Affordable Access

Detection of lactobacillus in the stomach of dyspeptic patients and its role in the suppression of tumor necrosis factor-α production in vitro

Authors
Publisher
Chulalongkorn University
Publication Date
Keywords
  • Indigestion
  • Gastritis
  • Peptic Ulcer
  • Lactobacillus
  • Tumor Necrosis Factor

Abstract

Lactobacillus species represent indigenous microorganisms of the mammalian gastrointestinal tract and some specific strains can suppress the production of a number of proinflammatory cytokines including tumor necrosis factor-alpha (TNF-α). In this study, lactobacillus spp. were isolated from gastric biopsies of 272 dyspeptic patients that were divided into three groups by endoscopic findings as follows: groups one, 70 patients with mild gastritis; group two, 158 patients with severe gastritis and group three, 44 patients with peptic ulcer. Bacterial culture of gastric biopsies yielded 57 patients (20.96%) which were categorized into 9 patients (12.85%) in group one, 32 patients (20.25%) in group two and 16 patients (36.36%) in group three. Statistical analyses revealed that the prevalence of lactobacillus in patients groups one and two were not significantly different (p>0.05) but significantly different in patients groups two and three and patients groups one and three (p<0.05). Bacterial culture of throat swabs yielded 103 patients (37.87%) which were categorized into 25 patients (35.71%) in group one, 57 patients (36.08%) in group two and 21 patients (47.73%) in group three. Statistical analyses revealed that the prevalence of lactobacillus in each group of patients were not significantly different (p>0.05). The immunomodulating activities of lactobacillus isolated from gastric biopsies of 57 patients revealed 31 patients (54.39%) significantly suppressed LPS-activated TNF-α production by THP-1 monocytic cells (p<0.05). These TNF-α-inhibitory isolates were 7 patients (77.78%) in group one, 18 patients (56.25%) in group two and 6 patients (37.5%) in group 3. Statistical analyses revealed that the prevalence of TNF-α-inhibitory lactobacillus isolates in patients groups one and two v.s. groups two and three were not significantly different (p>0.05) but significantly different in patients groups one and three (p = 0.053). However, multivariate analysis of the prevalence of TNF-α-inhibitory lactobacillus in patients groups 1 and 3 was not significantly different (p = 0.985). TNF-α-inhibitory lactobacillus found in this study were all isolates of lactobacillus plantarum, L.murinus and some isolates of L.salivarius, L.gasseri and L.casei group. On the contrary, all isolates of L. fermentum, L. mucosae and L.oris did not suppress TNF-α production. Predominate species found in both gastric biopsies and throat were L.fermentum and L.salivarius. Of 38 patients from whom lactobacillus spp. were recovered from both gastric biopsies and throat swabs, 28 (73.68%) had at least one isolate of the same species. The results of this study suggested that some lactobacillus species detected in gastric biopsies originate from throats and lactobacillus species in the stomach might be a factor contributing to the pathogenesis of peptic ulcer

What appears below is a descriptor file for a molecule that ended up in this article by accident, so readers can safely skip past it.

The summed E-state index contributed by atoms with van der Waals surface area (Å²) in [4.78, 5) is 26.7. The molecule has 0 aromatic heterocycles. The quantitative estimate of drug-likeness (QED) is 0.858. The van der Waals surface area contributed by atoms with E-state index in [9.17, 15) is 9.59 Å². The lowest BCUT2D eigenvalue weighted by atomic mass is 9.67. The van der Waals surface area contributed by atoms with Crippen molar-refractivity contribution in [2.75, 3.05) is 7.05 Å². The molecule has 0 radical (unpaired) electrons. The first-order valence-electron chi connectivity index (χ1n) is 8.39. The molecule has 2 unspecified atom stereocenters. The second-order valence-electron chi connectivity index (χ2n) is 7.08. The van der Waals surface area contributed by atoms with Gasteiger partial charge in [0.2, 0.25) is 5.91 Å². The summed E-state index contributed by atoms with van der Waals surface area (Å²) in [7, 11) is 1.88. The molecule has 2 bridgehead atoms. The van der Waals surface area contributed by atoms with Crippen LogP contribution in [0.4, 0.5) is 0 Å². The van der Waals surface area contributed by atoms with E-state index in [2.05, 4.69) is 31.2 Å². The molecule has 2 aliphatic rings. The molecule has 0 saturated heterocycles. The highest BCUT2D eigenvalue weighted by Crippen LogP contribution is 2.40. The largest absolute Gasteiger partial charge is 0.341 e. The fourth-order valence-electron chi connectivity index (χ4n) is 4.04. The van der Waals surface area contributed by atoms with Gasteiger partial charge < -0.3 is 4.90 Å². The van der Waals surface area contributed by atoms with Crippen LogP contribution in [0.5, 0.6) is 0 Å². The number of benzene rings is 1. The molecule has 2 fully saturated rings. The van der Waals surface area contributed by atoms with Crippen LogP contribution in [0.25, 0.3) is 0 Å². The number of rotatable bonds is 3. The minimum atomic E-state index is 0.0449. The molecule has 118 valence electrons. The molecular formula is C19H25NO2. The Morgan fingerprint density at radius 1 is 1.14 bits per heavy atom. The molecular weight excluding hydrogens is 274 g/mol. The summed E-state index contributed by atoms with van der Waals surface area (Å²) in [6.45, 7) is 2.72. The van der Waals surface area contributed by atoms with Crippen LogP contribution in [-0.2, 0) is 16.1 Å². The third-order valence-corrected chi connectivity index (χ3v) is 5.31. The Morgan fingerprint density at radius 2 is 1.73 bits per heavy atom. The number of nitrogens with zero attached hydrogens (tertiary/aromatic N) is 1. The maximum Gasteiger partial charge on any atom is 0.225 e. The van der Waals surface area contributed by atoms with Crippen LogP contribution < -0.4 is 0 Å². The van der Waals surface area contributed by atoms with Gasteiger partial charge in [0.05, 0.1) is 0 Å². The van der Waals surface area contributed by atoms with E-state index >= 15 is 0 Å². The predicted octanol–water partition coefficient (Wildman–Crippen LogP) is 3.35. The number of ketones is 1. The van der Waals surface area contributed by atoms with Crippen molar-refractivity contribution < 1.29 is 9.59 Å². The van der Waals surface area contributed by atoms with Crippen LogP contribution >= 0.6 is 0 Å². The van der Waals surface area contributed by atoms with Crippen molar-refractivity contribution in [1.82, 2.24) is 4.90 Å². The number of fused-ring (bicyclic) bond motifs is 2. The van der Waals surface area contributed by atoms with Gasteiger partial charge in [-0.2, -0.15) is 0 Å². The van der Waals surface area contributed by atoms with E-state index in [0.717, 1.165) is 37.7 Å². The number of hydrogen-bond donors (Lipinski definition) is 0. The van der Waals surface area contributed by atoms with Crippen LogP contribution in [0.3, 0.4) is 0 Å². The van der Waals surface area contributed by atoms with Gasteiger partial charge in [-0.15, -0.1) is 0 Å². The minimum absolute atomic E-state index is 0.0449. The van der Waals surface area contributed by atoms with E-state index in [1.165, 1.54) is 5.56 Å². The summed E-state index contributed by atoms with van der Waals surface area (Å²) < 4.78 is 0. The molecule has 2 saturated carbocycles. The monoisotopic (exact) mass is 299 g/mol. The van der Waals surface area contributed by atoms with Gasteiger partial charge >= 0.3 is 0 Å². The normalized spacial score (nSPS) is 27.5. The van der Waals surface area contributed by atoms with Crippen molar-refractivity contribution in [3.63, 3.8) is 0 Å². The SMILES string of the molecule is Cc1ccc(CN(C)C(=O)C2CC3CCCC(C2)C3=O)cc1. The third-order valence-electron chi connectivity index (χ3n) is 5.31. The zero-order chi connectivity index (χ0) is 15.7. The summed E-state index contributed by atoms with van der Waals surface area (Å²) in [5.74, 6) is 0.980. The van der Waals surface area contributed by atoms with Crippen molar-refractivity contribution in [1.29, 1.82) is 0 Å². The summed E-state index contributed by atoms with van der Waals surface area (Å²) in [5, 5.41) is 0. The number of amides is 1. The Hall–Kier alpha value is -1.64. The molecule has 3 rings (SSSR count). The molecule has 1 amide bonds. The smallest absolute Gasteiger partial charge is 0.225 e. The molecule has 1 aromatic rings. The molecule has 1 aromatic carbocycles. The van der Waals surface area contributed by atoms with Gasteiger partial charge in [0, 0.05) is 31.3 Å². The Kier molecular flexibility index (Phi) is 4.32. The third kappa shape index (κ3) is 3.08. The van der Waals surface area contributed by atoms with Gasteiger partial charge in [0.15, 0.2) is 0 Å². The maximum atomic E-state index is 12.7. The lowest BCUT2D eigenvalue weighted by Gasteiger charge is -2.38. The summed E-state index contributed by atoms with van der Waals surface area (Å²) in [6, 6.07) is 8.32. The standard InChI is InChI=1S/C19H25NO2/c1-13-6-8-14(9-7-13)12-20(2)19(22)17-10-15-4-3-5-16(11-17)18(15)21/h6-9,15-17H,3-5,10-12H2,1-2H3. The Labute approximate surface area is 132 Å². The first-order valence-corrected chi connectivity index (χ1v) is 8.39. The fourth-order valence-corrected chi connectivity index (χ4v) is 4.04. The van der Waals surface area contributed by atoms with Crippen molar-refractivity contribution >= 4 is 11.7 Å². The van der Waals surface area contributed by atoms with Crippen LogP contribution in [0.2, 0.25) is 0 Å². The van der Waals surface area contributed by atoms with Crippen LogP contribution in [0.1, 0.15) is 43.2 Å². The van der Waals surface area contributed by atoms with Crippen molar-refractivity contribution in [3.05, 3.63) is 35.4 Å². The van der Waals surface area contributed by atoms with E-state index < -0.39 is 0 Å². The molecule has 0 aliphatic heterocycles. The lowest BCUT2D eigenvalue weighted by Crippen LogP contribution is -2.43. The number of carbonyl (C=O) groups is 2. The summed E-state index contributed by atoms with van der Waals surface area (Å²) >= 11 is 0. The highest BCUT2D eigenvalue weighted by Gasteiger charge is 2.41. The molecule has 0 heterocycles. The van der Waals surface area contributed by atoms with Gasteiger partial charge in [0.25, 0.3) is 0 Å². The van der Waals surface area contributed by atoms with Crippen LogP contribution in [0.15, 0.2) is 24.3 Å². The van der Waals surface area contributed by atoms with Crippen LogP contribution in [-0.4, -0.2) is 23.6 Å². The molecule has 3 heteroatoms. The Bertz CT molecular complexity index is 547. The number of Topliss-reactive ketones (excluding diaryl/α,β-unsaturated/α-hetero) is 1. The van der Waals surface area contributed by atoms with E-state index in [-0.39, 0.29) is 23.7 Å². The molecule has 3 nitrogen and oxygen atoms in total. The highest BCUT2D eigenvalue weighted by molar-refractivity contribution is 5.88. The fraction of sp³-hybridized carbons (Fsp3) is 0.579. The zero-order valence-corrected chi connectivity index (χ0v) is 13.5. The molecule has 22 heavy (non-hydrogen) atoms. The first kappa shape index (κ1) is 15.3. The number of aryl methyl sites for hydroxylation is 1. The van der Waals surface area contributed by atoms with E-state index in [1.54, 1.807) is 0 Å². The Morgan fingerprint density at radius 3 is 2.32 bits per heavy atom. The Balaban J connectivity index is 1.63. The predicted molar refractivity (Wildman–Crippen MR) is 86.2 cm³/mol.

There are no comments yet on this publication. Be the first to share your thoughts.